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Assembly passes motion to review racial biases in the GNWT

Things are not what they should be in society because of racism, said Thebacha MLA Frieda Martselos in the legislative assembly Wednesday, as she tabled a motion calling for a review of GNWT policies for racial and cultural bias. GNWT image

A motion was passed in the legislative assembly Wednesday calling on the GNWT to review its policies and practices for racial and cultural bias.

It urges a review of policies especially as they relate to education, health and social services, justice, housing and government hiring.

The motion – put forward by Thebacha MLA Frieda Martselos and seconded by Deh Cho MLA Ron Bonnetrouge – passed with 10 votes in favour, zero against and seven abstentions. Martselos gave notice about the motion on Monday.

Government House Leader R.J. Simpson said that under convention members of cabinet abstain from voting on recommendations to the government but in this case cabinet supports the principles of the motion.

Session about systemic racism

The debate and motion came during a themed session on systemic racism where MLAs and ministers spoke about their commitment to confront racism and dedicate resources to rooting out racism in government and society.

In supporting the motion, Bonnetrouge said “racist overtones” have impacted Indigenous people for too long.

“It's happening in my community at a specific institution that I've probably mentioned many times in the House and in meetings. And it's continuing to this day. I do support the motion,” he said.

Tu Nedhé-Wiilideh MLA Steve Norn, who recalled an offensive incident of racism in his childhood in the former town of Pine Point, commended Martselos' motion.

“We have nice words and well-worded documents (about opposing racism) but at the heart of it all is action. I hope all of my colleagues work really hard and back up our words with actions.”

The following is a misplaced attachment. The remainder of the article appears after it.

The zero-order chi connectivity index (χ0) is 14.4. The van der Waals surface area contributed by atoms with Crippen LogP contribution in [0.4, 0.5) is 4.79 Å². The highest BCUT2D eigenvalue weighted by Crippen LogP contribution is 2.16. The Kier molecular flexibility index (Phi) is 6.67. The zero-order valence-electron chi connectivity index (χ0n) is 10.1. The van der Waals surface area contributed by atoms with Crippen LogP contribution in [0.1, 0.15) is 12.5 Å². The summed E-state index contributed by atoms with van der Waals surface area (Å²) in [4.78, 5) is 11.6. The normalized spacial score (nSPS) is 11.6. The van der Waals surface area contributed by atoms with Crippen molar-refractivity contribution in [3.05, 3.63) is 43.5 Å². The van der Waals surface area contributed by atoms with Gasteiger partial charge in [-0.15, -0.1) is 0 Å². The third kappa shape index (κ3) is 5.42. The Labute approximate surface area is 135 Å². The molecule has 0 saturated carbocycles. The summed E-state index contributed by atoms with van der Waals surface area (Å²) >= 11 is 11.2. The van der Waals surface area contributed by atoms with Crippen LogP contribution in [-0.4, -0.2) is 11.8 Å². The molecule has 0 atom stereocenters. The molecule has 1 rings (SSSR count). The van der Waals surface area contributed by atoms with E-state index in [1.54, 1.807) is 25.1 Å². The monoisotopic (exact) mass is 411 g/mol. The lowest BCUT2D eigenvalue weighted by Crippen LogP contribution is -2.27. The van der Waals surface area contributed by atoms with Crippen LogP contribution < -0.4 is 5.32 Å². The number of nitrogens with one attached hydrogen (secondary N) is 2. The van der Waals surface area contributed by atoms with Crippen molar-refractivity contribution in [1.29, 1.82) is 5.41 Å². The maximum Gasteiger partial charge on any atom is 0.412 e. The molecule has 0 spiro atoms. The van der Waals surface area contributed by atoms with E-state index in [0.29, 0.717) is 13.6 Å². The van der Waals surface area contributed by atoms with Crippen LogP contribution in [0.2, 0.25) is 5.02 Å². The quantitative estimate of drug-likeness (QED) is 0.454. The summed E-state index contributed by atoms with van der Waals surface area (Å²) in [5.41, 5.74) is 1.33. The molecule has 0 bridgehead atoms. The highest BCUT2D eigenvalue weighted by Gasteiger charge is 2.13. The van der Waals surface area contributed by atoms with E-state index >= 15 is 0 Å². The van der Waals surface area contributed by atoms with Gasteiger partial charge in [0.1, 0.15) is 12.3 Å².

Inuvik-Twin Lakes MLA Lesa Semmler said the work of anti-racism isn't just for Indigenous people in the NWT but for black people as well.

“We all should make sure we have access to education, our justice system, our child welfare system – they're all intertwined. We need to make sure we have this motion here to move things forward and continue that momentum,” she said.

Great Slave MLA Katrina Nokleby said that she commits to being an ally, to educating herself and checking her own privilege and she looks to her colleagues to help her do so.

Anti-racist momentum

Marteslos told the assembly that she tabled her motion in the context of the NWT, where half of the population is Indigenous and becoming more diverse and where Indigenous people have have faced colonialism and cultural genocide.

The GNWT has also accepted the recommendations of the Truth and Reconciliation Commission, the principles of the United Nations Declaration on the Rights of Indigenous Peoples and the calls to justice of the national inquiry into Missing and Murdered Indigenous Women and Girls, Martselos said.

Furthermore, there is growing public awareness of the effects of racism in society from the efforts of Black Lives Matter and other anti-racism organizations.

MLA recalls incident at SPCA

“I think it's an important motion and we have to recognize things aren't what they should be all of the time,” said Martselos.

She recounted an experience she said exemplified systemic racism which she had at the NWT SPCA in Yellowknife on Feb. 1 while trying to adopt a puppy. A member of the upper management at the shelter behaved in a “cold and microaggressive” way towards her, Martselos said.

“I've never had that happen to me and I've never felt that way in all of the years that I've lived in the NWT. I've been very fortunate. But many of the people I represent, especially the Indigenous people of Salt River First Nation and all the Indigenous organizations in the NWT – that's where you see the difference.”

NNSL Media has reached out the NWT SPCA for comment.

The GNWT has 120 days to provide a comprehensive response to the motion.